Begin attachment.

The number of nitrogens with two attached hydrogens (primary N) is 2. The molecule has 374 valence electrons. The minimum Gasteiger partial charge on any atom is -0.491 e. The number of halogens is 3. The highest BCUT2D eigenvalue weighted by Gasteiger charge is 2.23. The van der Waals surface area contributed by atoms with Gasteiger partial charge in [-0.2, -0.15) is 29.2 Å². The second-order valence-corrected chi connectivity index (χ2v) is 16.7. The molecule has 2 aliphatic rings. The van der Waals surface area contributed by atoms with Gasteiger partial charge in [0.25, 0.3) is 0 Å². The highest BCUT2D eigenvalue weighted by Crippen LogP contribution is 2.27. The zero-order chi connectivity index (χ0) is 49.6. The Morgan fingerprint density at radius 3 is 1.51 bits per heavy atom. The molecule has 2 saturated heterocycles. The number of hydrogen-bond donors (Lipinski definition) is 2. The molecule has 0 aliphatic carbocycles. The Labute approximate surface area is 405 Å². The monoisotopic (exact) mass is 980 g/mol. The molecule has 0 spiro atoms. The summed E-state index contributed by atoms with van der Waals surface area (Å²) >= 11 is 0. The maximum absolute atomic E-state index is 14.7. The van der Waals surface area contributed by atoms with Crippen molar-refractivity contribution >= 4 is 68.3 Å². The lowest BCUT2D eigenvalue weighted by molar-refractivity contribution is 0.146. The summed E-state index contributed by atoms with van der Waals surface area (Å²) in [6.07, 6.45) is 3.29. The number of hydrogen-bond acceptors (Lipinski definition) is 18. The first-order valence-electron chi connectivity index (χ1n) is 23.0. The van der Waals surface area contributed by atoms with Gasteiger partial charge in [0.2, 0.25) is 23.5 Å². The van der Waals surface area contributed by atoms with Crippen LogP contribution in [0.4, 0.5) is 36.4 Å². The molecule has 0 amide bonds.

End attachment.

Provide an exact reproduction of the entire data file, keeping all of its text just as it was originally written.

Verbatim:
The number of nitrogens with two attached hydrogens (primary N) is 2. The molecule has 374 valence electrons. The minimum Gasteiger partial charge on any atom is -0.491 e. The number of halogens is 3. The highest BCUT2D eigenvalue weighted by Gasteiger charge is 2.23. The van der Waals surface area contributed by atoms with Gasteiger partial charge in [-0.2, -0.15) is 29.2 Å². The second-order valence-corrected chi connectivity index (χ2v) is 16.7. The molecule has 2 aliphatic rings. The van der Waals surface area contributed by atoms with Gasteiger partial charge in [0.25, 0.3) is 0 Å². The highest BCUT2D eigenvalue weighted by Crippen LogP contribution is 2.27. The zero-order chi connectivity index (χ0) is 49.6. The Morgan fingerprint density at radius 3 is 1.51 bits per heavy atom. The molecule has 2 saturated heterocycles. The number of hydrogen-bond donors (Lipinski definition) is 2. The molecule has 0 aliphatic carbocycles. The Labute approximate surface area is 405 Å². The monoisotopic (exact) mass is 980 g/mol. The molecule has 0 spiro atoms. The summed E-state index contributed by atoms with van der Waals surface area (Å²) >= 11 is 0. The maximum absolute atomic E-state index is 14.7. The van der Waals surface area contributed by atoms with Crippen molar-refractivity contribution >= 4 is 68.3 Å². The lowest BCUT2D eigenvalue weighted by molar-refractivity contribution is 0.146. The summed E-state index contributed by atoms with van der Waals surface area (Å²) in [6.07, 6.45) is 3.29. The number of hydrogen-bond acceptors (Lipinski definition) is 18. The first-order valence-electron chi connectivity index (χ1n) is 23.0. The van der Waals surface area contributed by atoms with Gasteiger partial charge in [0.2, 0.25) is 23.5 Å². The van der Waals surface area contributed by atoms with Crippen LogP contribution in [0.4, 0.5) is 36.4 Å². The molecule has 0 amide bonds.